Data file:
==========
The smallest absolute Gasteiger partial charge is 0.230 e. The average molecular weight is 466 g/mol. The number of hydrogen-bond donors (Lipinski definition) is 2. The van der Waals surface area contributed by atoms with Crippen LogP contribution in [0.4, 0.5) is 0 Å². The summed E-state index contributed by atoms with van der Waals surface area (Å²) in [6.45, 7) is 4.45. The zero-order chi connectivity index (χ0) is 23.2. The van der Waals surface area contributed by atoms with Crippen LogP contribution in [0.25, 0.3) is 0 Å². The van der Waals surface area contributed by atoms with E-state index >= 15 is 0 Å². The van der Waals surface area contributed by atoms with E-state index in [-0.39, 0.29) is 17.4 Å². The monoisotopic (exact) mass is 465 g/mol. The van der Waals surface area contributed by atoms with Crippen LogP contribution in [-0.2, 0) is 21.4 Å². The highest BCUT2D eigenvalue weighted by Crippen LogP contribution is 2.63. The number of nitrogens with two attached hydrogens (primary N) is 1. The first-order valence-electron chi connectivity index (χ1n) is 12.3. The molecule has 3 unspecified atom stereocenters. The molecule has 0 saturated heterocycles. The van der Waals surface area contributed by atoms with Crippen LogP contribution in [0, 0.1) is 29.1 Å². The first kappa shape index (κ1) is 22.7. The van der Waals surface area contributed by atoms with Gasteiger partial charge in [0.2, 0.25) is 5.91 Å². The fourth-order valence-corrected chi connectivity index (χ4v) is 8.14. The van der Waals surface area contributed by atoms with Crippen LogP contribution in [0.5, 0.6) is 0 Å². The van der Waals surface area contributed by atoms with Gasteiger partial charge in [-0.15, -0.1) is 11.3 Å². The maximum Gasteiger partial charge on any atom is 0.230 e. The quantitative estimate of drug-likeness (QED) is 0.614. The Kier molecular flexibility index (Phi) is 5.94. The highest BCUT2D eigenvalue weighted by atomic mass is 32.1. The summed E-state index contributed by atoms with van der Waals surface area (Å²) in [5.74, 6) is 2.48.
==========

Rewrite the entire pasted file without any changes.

The smallest absolute Gasteiger partial charge is 0.230 e. The average molecular weight is 466 g/mol. The number of hydrogen-bond donors (Lipinski definition) is 2. The van der Waals surface area contributed by atoms with Crippen LogP contribution in [0.4, 0.5) is 0 Å². The summed E-state index contributed by atoms with van der Waals surface area (Å²) in [6.45, 7) is 4.45. The zero-order chi connectivity index (χ0) is 23.2. The van der Waals surface area contributed by atoms with Crippen LogP contribution in [0.25, 0.3) is 0 Å². The van der Waals surface area contributed by atoms with E-state index >= 15 is 0 Å². The van der Waals surface area contributed by atoms with E-state index in [-0.39, 0.29) is 17.4 Å². The monoisotopic (exact) mass is 465 g/mol. The van der Waals surface area contributed by atoms with Crippen LogP contribution in [-0.2, 0) is 21.4 Å². The highest BCUT2D eigenvalue weighted by Crippen LogP contribution is 2.63. The number of nitrogens with two attached hydrogens (primary N) is 1. The first-order valence-electron chi connectivity index (χ1n) is 12.3. The molecule has 3 unspecified atom stereocenters. The molecule has 0 saturated heterocycles. The van der Waals surface area contributed by atoms with Crippen LogP contribution in [0, 0.1) is 29.1 Å². The first kappa shape index (κ1) is 22.7. The van der Waals surface area contributed by atoms with Gasteiger partial charge in [0.2, 0.25) is 5.91 Å². The fourth-order valence-corrected chi connectivity index (χ4v) is 8.14. The van der Waals surface area contributed by atoms with Crippen LogP contribution in [0.5, 0.6) is 0 Å². The van der Waals surface area contributed by atoms with Gasteiger partial charge in [-0.15, -0.1) is 11.3 Å². The maximum Gasteiger partial charge on any atom is 0.230 e. The quantitative estimate of drug-likeness (QED) is 0.614. The Kier molecular flexibility index (Phi) is 5.94. The highest BCUT2D eigenvalue weighted by atomic mass is 32.1. The summed E-state index contributed by atoms with van der Waals surface area (Å²) in [5.74, 6) is 2.48.